1. I think this practice is not only lazy reporting but unprofessional. Although I realize when I answer a question on LinkedIn or hit send on a Tweet that it’s part of my public persona, it in no way should imply that I’m OK with that being used as a quote from me on a subject I wasn’t specifically asked about in a publication. These sites do not have disclosure statements on them to alert you that your comments might be used for publication, and they should not be treated as if they are a press conference of sorts.

    A professional would follow up with the person and conduct an actual interview, in which the person was allowed to both decide whether or not he/she wanted to be interviewed on the subject and agree that the comments were “on the record.”

    Anything short of that is pure laziness and gives the profession a bad name.

    I’m not sure the Facebook issue is as applicable because from the paragraph quoted, it sounds like the writer was giving a full disclosure of how he/she found this source and that an interview was conducted and those were her remarks. I think that’s a legitimate use of social media as a reporting tool.

  2. Hi Steve:

    Wow . . . what a timely blog!! I’d appreciate your thoughts — as I think others would — on whether your caveat for checking accuracy of posted social media quotes also applies to content published on regular Web sites or extracted from newspaper articles.

    I habitually plead with editorial staffs not to run articles totally based on information published by other news media. Even if the original article attributes the information to the source, the author who does the excerpting is not off the hook if the material is inaccurate.

    My position takes an additional hard line regarding articles extracted from secondary sources. That is . . . when an article quotes a source that an editor ordinarily has access to, don’t settle for publishing the coverage in question. Forget about the attribution approach. Call the source directly; get your own story!!!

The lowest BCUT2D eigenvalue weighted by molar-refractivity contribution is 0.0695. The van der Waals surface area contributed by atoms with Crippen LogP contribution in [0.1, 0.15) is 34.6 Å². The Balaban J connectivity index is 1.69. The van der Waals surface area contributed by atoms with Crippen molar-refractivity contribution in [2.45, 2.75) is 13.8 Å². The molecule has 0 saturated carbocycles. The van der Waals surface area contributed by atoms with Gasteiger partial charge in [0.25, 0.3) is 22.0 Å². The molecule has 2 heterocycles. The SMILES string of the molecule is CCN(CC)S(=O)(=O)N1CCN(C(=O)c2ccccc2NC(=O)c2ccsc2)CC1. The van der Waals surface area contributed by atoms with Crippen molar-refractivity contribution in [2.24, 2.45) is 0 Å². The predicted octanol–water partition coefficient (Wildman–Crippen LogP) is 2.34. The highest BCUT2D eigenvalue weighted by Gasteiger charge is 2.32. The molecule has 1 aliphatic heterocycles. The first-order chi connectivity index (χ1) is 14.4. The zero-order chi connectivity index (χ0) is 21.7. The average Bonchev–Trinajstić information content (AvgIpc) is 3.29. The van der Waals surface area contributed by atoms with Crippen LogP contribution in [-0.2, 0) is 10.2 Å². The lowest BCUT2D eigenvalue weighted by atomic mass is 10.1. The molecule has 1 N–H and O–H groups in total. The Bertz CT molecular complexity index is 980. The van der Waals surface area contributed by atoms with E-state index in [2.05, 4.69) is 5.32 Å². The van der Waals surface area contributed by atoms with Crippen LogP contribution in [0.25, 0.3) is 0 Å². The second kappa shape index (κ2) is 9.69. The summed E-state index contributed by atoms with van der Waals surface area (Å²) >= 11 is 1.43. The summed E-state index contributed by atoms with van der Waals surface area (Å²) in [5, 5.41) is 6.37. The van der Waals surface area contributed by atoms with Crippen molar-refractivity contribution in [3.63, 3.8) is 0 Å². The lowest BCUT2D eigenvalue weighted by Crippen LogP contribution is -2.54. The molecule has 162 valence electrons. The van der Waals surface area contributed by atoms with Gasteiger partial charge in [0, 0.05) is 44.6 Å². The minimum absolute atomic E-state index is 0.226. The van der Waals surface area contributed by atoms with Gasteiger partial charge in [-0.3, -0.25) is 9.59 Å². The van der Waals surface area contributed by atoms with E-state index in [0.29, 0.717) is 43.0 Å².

Unfortunately, the typical response to that urging is something like “I hear you, but I just don’t have time to make the call.” And usually, that same individual continues down his or her usual path in terms of lifting with attribution but without fact-checking.

    What’s your view?

    Howard Rauch
    Editorial Solutions, Inc.

  3. I’m so glad to see this topic addressed here. As a long-time editor, writer and reporter, my views about sourcing and what is a public remark remain unchanged in the digital realm.

    Unless a commentator is speaking or writing in an officially “closed” environment, with documented rules banning the repetition of their thoughts, then their comments are public and on the record. No different than in the “real” world, where journalists, for example, may more easily obtain off-the-record interviews if they agree to conditions such as not quoting the information at all, or not quoting the source of the information provided off-the-record.

    It’s pretty obvious, at least to me, that when you tweet, post to a blog or a social network site, you have made a public comment.

    Whether or not publishing blogs or journalistic stories that include secondary sourcing is appropriate or lazy is another conversation altogether. (However, in general I don’t believe news stories, articles or blogs should hinge on unidentified or secondary sources).

  4. Steven,

    Good topic! I’ve wondered about this myself.

    While I think that social media comments are “on the record,” I’ve emailed people before using their comments in my blog.

  5. I agree with Gail that the “laziness” issue is a separate one. What I think is critical is whether or not the nature of the media is open to the public or closed. Twitter is open and thus it seems to me that anything Tweeted is fair game to report (though following up for more details is usually warranted). LinkedIn is a different issue. Information on LinkedIn groups is typically intended only for the members of that group. However, now that LinkedIn has begun offering “open” groups (where no invitation acceptance is required of the group manager), I would consider information in these groups to be “on the record.” Thus, the challenge for determining what’s fair to publish and what’s not only becomes greater.